The speed with which US investors have moved their money out of actively managed funds over the past two years has been so breathtaking that you could be forgiven for failing to notice the changes occurring elsewhere in the world.
Granted, in terms of the volume of assets that are passively managed, the UK remains far behind the States where, astonishingly, Vanguard attracted more inflows in March than all of its rivals combined. But the tide is definitely turning.
The online investment platform rplan, for example, has reported a spike of 160% in passive investing in the three years since UK advisers were banned from receiving commission from fund providers for selling particular funds. in January 2013, 10% of the 100 best-selling investments on the rplan website were in passive funds; the figure is now 26%. As a result, the average annual fee charged by these top 100 funds has fallen by 22%, from 1.32% to 1.03%.
Nick Curry, director at rplan, said: “The greater transparency brought about by the RDR has certainly been a factor in fees being more competitive.”
I’m sure he’s right. Incentives matter hugely. Although, in my experience, most advisers genuinely want the best for their clients, they also need to earn a living; it’s hard not to be influenced by financial incentives on offer for recommending specific products. It’s no surprise, then, that another country in which low-cost, evidence-based investing is growing fast is the Netherlands, where commission has also been banned.
Doubtless, too, the introduction of a fiduciary principle for advisers will give a further boost to passive investing (not that it needs one) in the United States, where it’s estimated that conflicted investment advice costs the public about $17 billion a year in retirement accounts alone.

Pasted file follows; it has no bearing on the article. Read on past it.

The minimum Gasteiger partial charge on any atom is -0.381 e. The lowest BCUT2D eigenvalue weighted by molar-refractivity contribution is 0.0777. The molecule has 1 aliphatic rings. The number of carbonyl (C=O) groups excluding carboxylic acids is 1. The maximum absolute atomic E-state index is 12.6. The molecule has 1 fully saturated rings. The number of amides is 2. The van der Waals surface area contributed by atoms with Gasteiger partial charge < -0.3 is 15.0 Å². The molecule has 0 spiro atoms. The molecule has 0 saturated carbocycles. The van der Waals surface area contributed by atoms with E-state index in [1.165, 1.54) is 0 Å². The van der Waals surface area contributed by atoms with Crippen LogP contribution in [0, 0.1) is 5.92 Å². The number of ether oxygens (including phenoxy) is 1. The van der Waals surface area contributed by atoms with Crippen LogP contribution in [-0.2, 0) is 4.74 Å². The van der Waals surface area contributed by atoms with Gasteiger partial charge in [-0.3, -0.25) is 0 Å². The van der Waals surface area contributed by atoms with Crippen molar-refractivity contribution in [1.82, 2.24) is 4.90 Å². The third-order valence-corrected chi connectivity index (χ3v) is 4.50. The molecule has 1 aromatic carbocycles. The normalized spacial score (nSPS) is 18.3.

But what I do find troubling is the extent to which UK advisers are being left behind by the shift towards low-cost funds. Recent data from the insurer Zurich showed that, while retail investors are putting record amounts of money into passively managed funds, advisers continue to recommend that their clients use active funds. 95% of the cash that has recently moved into pension drawdown products on Zurich’s UK platform has been invested actively.
Why this continues to be is open to debate. It’s clear that fund managers are trying to stretch the rules on financial inducements to the limit; the FCA is rightly concerned by the way in which top-price tickets to concerts and sporting events, for example, are being offered to key decision makers at large advisory firms. I also agree with Paul Armson of Inspiring Advisers when he says that the commission system had become so deeply ingrained in the advice profession that it bred bad habits that are proving hard to break.
But whatever the reason for doing so, advisers who continue to recommend high-fee actively managed funds to the exclusion of everything else need to wake up and smell the coffee. The industry’s changing. Investors are increasingly demanding greater transparency and value for money. Firms that fail to give them what they want and need are living on borrowed time.